There is no such thing as a “neurodiverse individual”. The correct term is “neurodivergent individual”. An individual can diverge, but an individual cannot be diverse. The opposite of neurotypical is neurodivergent, not neurodiverse.
One of the many positive and powerful things about neurodiversity is that the lexicon encompasses ways of capturing the individual differences between all of us (sources of neurodiversity) and recognizing the boundaries of categories (sources of neurodivergence) in a unified framework. In addition to their individual strengths, neurodivergent employees often have highly desirable skills and attributes. There is a long and depressing history in which the language used to describe neurodivergent people and people with disabilities has become an insult when associated with pre-existing stigma. While some people refer to themselves as neurodiverse people, the term “neurodiversity” is now more commonly used to refer to a group that spans the full spectrum of brain differences and is made up of neurodivergent and neurotypical people.
Neurodiversity training from The Brain Charity can help your workplace support neurodivergent employees and celebrate neurodiversity. Judy Singer coined the word “neurodiversity” more than two decades ago, and Kassiane Asasumasu (formerly Kassiane Sibley) gave us the term “neurodivergent”. The label is used by neurodivergent people and the neurodiversity community to refer to anyone who does not have a neurological condition, in particular autism, ADHD, and dyslexia. The terms neurodivergent and neurodivergence are now used to describe all people whose neurological conditions cause them not to be considered neurotypical.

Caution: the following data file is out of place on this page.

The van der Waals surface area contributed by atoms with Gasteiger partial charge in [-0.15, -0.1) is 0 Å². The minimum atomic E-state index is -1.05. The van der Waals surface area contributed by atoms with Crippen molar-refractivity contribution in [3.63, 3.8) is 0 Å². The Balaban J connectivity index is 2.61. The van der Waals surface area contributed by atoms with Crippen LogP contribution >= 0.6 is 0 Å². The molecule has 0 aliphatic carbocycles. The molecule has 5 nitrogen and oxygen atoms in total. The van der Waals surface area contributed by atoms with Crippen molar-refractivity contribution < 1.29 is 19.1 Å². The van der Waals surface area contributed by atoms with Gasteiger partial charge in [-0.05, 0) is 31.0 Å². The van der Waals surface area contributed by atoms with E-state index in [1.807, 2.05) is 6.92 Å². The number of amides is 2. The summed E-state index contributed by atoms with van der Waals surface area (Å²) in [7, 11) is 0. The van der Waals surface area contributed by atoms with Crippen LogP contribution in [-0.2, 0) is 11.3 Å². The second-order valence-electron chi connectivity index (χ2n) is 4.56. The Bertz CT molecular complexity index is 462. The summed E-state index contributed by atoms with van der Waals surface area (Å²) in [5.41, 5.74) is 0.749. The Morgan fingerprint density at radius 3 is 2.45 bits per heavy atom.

The use of incorrect terminology can spread misinformation and biased views about neurodivergent people and also lead to greater alienation of those affected.